One in Four*

Jessica** writes about her experience in an abusive, long-term same sex relationship

Just what would it take for you to leave her?”

This was never an easy question to answer. By the time it was being asked by my friends, family or therapist – every time I broke down in tears describing a conversation, an event or yet another hideous argument – I didn’t know, let alone trust, my own mind. I had allowed myself to be systematically stripped of my sense of autonomy. I was functioning as an adjunct to another human being. A ‘more important’, saint-like human being, who showed the world such a different side to the one she showed me. 

And every time I was asked, I would question the questioner. Was I mad – or bad – or both?  Blaming myself was the one thing I had become extremely good at.

Then there were the countless times I asked the same question of myself. Particularly those desperate moments looking up at one of the beams in my house, wondering how much it would hurt to put a rope around my neck and step off a chair.

Up to this time in my life, I had felt so blessed. Wonderful family and friends, an incredible education, a successful career. Although I knew about male to female violence and abuse, it had never occurred to me that female to female DVA was a thing. I’d never heard of phrases like gaslighting, coercive control or narcissistic personality disorder. I’d had no reason to. I thought I was an ok sort of person – I’d been told I was a good friend and a good listener – and had always prided myself on being able to read people and situations, both personally and professionally.

As a result, finding myself in an emotionally abusive relationship completely crept up on me. Things had been getting worse and worse and, despite my mother and some brave friends trying to warn me, I sailed – by choice – blindly on. I hadn’t noticed how many friends I had cut off, because my partner didn’t like them. I didn’t question how often it was easier not to go out on my own because of the quantity of texts I’d get when I was out; on the contrary, I was flattered that she was worried about my safety and missed me so much. I didn’t wonder why it was ok for her to talk, endlessly, about herself and her relationships before me, but not for me to do the same. I didn’t worry at all that people were starting to ask me why I wasn’t talking and why I would let her answer, even when questions were asked directly to me. I didn’t even notice the invitations starting to dry up. I was just happy knowing that someone so dynamic, so charismatic, loved me. I relaxed into her shadow.

I’d disappeared. I disappeared so completely that, even though every cell in me was telling me that something was desperately wrong, I thought I was the bad one and that I should stay and make things right. I’d been told it so often during our arguments that I came to believe it. Unquestioningly. I could barely function and had completely lost perspective. I felt so worthless, so ashamed, such an evil, unstable person, that I often felt the only thing to do was end it all.

So – that fateful night, when her drunken alter ego was out again, screaming, making accusations, I am glad she hit me. Because that – in the end – was what it took to wake me up. I went upstairs and jammed the spare room door shut, putting a kitchen knife under my mattress. I took pictures of the huge mark on my face and neck and texted a friend to let her know what had happened. Just in case.  But it didn’t occur to me to leave the house or call the police, even then.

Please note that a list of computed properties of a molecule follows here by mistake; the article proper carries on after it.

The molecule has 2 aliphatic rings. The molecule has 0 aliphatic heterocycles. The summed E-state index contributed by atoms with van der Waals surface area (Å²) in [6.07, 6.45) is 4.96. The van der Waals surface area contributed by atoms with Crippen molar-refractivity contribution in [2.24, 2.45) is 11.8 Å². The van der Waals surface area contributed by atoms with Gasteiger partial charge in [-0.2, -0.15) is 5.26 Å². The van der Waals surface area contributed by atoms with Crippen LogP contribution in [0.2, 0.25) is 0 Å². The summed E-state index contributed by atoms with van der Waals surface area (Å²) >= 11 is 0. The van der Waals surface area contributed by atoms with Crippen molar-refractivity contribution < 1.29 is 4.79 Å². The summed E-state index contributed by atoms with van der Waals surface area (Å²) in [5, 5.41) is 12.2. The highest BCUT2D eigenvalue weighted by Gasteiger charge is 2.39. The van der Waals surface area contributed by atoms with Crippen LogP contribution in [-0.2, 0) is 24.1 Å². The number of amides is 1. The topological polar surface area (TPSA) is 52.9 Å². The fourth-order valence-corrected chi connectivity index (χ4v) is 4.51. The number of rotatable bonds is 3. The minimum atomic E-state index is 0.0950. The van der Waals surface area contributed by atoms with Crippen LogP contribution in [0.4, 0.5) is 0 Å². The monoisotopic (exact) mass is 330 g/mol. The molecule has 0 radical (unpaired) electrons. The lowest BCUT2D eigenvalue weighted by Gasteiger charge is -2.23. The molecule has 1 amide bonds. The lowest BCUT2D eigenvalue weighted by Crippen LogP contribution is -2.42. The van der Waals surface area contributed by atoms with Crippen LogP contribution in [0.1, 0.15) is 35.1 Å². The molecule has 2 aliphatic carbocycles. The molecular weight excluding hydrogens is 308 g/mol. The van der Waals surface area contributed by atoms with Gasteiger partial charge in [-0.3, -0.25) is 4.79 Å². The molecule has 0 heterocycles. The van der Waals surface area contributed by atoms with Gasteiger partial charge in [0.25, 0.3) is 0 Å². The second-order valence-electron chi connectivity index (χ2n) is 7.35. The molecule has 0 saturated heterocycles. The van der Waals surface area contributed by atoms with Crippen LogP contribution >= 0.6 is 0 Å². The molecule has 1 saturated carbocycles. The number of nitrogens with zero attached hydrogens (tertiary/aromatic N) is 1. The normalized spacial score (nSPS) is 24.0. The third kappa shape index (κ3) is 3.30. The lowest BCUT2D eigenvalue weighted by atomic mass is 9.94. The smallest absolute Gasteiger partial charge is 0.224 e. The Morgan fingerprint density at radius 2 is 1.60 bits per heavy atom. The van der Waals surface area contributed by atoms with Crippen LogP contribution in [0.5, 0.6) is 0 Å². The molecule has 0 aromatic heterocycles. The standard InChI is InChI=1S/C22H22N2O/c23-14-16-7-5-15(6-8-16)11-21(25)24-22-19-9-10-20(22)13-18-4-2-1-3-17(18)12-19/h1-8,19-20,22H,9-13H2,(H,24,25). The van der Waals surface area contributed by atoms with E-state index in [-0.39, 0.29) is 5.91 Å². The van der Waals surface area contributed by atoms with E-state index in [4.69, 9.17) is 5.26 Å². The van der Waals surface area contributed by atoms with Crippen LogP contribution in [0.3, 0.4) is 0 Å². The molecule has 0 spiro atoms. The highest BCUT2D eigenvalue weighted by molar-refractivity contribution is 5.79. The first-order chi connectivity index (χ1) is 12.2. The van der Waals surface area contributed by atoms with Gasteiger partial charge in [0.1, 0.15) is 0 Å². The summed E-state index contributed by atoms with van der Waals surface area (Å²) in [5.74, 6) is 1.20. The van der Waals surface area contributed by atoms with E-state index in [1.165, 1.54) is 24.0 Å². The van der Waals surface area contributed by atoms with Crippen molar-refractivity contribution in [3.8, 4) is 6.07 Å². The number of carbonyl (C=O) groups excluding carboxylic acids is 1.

It took months to break away. Months during which she told and retold the story of her violence to make me the villain – telling me I deserved to be hit (“It was only a light slap”) and that, if I told anyone, she would say that I’d hit myself. I’ve lost so many so-called friends who chose to believe her version of our story; that I was the abusive one. It’s taken a long, long time to get over that damage and – to be honest – there are still times when I feel the pernicious fingers of despair and doubt around my heart. Could I have behaved better? Was she right?

It’s true, I didn’t always behave impeccably. There were times when I acted in ways that I feel embarrassed about now. At the time, I saw them as proof that she was right, that I was a terrible human being. Spiteful things said in the heat of an argument or shouting at her or others. Thankfully, I am surrounded by family, friends and a therapist who tell me that it was perfectly normal, in the circumstances, to occasionally get angry and that this wasn’t the proof of me being abusive – it’s the impact of prolonged gaslighting. That it’s normal, years on, still to call someone in tears to ask if I am a bad person. And that it was the right thing not to make my story public and fight her fire with fire.

I’m slightly embarrassed to tell my story here alongside people who have suffered much worse violence and abuse than me. I also know how lucky I am; I was able to walk away and re-fill my life with happiness and joy without feeling fear daily. So many people never get that chance. But I feel that, by writing this, maybe it might resonate with someone, somewhere, and that they might recognise what is happening so that they – too – can get out before it’s too late.

*Stonewalls national surveys from 2008 and 2011 show that one in four lesbian and bi women have experienced domestic abuse in a relationship

**Name has been changed

If you're experiencing abuse or worried about a friend, support is available from Galop - the national domestic abuse helpline for LGBT+ people: 0800 999 5428